Many scholars have argued that the experiences of African Americans are central to and definitive of—rather than marginal to—American culture. Indeed, to study in our department is to consider how African American culture has been a cornerstone of American society.
A student in our department is first a critical thinker, one who learns to ask questions, seek connections, unpack what is invisible or ignored. This critical thinking is achieved through an interdisciplinary curriculum where a student engages the methods of various disciplines (for example, history, sociology, and literature).
Our courses emphasize close reading, research, and writing, and give students a chance to engage contemporary popular culture (for example, Hip Hop) alongside earlier cultural material. Our curriculum also expects students to think about the Caribbean, Africa, and diaspora communities in Europe and elsewhere. In support of this expectation, we encourage students to travel abroad.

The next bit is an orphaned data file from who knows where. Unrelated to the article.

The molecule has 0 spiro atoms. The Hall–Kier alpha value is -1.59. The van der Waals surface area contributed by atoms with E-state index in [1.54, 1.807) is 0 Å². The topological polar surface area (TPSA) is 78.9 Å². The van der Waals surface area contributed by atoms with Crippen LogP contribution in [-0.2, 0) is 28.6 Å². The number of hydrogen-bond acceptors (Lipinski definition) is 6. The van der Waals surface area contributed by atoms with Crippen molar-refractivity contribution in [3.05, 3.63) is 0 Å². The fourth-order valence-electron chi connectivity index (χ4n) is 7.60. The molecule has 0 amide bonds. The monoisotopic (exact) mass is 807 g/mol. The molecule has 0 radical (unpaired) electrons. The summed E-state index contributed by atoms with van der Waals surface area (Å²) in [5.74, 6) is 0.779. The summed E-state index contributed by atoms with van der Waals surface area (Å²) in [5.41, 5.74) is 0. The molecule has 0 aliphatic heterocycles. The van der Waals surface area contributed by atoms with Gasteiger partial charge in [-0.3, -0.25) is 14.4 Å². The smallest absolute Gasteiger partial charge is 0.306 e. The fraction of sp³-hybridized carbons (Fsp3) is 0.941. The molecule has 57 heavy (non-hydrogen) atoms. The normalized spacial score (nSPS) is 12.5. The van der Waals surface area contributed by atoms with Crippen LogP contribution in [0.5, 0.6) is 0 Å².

One advantage of studying in our department is the chance to develop a curriculum that includes courses from other academic units. We advise students in their coordination of classes from departments like philosophy, government, psychology, women and gender studies, economics, American studies, to name a few. Our aim, always, is to help students have a rich intellectual experience.